Halnikar Hospital

A.V. Fistula (Arteriovenous Fistula) & A.V. Malformation (AVM):

A.V. Fistula (Arteriovenous Fistula) & A.V. Malformation (AVM):

An A.V. (arteriovenous) fistula and A.V. malformation (AVM) are two distinct vascular conditions, each requiring different approaches for treatment:

A.V. Fistula (Arteriovenous Fistula):

An A.V. fistula is an abnormal connection or passageway between an artery and a vein. This condition can occur due to various reasons, such as trauma, surgical procedures, or congenital abnormalities. In the context of healthcare, A.V. fistulas are often intentionally created surgically for medical purposes, primarily in patients requiring long-term hemodialysis for kidney failure. The surgical creation of an A.V. fistula allows easier access for dialysis by enlarging and strengthening the veins for repeated needle insertions. Treatment: Surgical correction may involve repairing or closing the abnormal connection between the artery and vein. For instance, if an A.V. fistula is causing complications or symptoms, surgical intervention might be necessary to correct the abnormality and restore normal blood flow.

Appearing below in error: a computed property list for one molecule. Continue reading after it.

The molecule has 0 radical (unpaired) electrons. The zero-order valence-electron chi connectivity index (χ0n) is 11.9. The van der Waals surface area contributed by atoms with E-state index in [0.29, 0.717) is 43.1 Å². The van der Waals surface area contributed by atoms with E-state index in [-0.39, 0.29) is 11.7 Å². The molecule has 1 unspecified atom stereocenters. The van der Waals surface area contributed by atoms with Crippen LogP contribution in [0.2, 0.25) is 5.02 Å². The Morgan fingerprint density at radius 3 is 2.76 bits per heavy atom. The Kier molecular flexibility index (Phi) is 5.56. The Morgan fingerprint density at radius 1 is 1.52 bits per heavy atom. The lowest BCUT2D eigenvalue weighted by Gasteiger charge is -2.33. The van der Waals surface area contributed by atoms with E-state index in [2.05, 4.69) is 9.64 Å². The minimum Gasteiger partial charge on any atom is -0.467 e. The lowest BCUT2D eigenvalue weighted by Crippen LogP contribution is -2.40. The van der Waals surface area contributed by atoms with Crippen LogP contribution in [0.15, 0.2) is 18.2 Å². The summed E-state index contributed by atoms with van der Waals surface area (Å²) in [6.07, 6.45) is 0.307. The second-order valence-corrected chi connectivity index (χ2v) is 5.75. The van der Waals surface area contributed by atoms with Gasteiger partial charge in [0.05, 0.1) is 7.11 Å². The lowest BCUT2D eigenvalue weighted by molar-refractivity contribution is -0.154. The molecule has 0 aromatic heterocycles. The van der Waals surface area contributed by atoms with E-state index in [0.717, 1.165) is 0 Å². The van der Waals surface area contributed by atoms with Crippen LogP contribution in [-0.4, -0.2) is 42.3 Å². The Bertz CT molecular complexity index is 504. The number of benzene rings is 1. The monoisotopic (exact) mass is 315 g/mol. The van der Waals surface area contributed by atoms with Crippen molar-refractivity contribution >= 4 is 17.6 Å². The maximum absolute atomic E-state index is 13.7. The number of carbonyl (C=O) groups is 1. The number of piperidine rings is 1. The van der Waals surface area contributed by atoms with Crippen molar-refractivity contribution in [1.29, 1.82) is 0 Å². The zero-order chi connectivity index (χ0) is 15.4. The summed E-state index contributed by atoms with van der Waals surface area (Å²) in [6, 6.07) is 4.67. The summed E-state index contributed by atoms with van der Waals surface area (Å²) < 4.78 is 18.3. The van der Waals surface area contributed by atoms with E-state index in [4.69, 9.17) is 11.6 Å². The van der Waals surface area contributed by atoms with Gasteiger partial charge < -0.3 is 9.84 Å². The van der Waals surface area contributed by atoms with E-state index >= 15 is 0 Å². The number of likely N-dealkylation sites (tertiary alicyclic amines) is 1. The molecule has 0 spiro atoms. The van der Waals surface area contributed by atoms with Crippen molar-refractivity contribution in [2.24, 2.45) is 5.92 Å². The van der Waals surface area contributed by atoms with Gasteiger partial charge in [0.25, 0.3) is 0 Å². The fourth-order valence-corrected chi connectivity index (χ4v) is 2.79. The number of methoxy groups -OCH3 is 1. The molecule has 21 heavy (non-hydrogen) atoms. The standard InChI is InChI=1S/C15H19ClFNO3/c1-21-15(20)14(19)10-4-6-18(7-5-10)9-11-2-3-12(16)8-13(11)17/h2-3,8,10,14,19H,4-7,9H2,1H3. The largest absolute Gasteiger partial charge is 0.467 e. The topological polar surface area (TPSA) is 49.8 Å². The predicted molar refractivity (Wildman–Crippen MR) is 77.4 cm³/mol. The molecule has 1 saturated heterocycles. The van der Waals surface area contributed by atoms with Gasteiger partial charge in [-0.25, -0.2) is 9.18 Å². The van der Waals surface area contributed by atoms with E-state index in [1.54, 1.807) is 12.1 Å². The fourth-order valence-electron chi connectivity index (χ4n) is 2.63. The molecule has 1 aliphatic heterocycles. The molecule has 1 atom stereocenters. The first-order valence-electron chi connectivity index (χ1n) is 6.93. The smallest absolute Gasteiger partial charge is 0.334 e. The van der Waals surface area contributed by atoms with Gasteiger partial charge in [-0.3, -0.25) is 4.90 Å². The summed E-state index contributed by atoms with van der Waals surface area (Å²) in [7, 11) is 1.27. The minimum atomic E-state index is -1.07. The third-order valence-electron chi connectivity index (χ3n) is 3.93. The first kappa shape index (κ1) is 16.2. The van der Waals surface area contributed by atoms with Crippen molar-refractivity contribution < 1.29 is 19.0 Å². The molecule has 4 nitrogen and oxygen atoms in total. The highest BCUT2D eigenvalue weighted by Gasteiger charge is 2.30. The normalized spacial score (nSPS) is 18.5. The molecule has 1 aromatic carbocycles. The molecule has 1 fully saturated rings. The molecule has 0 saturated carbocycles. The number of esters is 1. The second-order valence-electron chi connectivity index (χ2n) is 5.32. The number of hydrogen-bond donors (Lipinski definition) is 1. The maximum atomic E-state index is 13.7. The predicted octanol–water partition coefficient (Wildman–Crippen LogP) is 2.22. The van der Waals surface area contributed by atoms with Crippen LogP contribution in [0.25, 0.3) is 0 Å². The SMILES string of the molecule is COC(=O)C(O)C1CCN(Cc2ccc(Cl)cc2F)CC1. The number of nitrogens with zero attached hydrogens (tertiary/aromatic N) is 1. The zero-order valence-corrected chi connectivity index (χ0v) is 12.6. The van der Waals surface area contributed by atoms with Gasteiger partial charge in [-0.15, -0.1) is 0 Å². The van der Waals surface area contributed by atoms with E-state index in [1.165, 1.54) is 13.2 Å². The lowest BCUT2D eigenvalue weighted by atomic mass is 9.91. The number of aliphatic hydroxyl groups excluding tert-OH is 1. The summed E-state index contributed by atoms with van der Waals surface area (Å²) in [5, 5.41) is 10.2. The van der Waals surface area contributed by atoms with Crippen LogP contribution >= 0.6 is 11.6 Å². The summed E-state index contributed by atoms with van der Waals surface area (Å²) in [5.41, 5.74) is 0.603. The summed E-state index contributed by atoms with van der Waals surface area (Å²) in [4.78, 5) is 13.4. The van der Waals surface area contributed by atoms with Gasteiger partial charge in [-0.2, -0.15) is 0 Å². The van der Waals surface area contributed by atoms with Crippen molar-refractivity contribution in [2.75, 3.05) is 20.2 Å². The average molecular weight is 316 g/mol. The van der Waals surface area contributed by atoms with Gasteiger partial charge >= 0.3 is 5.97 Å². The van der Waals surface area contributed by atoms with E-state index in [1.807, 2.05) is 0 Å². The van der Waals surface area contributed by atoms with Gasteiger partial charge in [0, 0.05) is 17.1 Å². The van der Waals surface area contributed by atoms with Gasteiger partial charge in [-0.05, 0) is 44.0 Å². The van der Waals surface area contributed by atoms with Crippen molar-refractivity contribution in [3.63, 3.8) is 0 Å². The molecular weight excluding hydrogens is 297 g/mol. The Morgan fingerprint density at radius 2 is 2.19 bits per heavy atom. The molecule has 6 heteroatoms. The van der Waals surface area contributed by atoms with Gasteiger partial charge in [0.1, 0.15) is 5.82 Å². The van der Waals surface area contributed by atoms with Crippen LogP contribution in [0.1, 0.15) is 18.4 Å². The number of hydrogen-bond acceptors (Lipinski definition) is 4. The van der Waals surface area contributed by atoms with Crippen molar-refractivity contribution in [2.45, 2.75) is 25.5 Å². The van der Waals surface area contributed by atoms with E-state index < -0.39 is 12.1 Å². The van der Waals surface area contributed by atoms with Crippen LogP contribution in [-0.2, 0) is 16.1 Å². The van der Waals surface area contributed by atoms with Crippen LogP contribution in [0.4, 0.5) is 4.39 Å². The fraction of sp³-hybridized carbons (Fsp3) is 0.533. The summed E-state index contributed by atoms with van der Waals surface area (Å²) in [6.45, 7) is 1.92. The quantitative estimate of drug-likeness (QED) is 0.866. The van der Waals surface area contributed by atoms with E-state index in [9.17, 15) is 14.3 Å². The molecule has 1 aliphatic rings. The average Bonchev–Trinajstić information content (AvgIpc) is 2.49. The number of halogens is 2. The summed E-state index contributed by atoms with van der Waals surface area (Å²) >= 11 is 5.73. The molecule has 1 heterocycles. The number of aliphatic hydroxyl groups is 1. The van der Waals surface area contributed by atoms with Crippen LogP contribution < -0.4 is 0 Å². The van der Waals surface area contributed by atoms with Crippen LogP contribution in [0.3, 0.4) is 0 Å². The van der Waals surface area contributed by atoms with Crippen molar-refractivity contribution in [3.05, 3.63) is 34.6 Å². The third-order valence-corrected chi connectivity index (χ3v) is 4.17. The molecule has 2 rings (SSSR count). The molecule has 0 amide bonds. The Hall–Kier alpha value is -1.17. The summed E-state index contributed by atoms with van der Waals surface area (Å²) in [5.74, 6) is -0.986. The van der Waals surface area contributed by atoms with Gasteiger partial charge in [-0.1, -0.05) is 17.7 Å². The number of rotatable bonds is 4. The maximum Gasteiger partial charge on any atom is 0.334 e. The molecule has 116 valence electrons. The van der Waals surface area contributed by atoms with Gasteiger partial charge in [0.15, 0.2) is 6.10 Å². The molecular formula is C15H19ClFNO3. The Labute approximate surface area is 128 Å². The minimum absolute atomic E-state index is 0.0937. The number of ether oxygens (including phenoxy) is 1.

A.V. Malformation (AVM):

An AVM is a tangled web of abnormal arteries and veins, lacking the necessary capillaries that usually connect arteries and veins. This tangled network of blood vessels can occur anywhere in the body but is often found in the brain or spinal cord. AVMs can be present at birth or develop later in life and can sometimes cause symptoms such as headaches, seizures, or neurological deficits if they bleed or put pressure on surrounding tissues. Treatment: The management of AVMs varies depending on their size, location, and symptoms. Treatment options may include embolization (injecting a substance to block blood flow), surgical removal, or radiation therapy. The choice of treatment depends on factors such as the AVM’s size, location, and the individual’s overall health.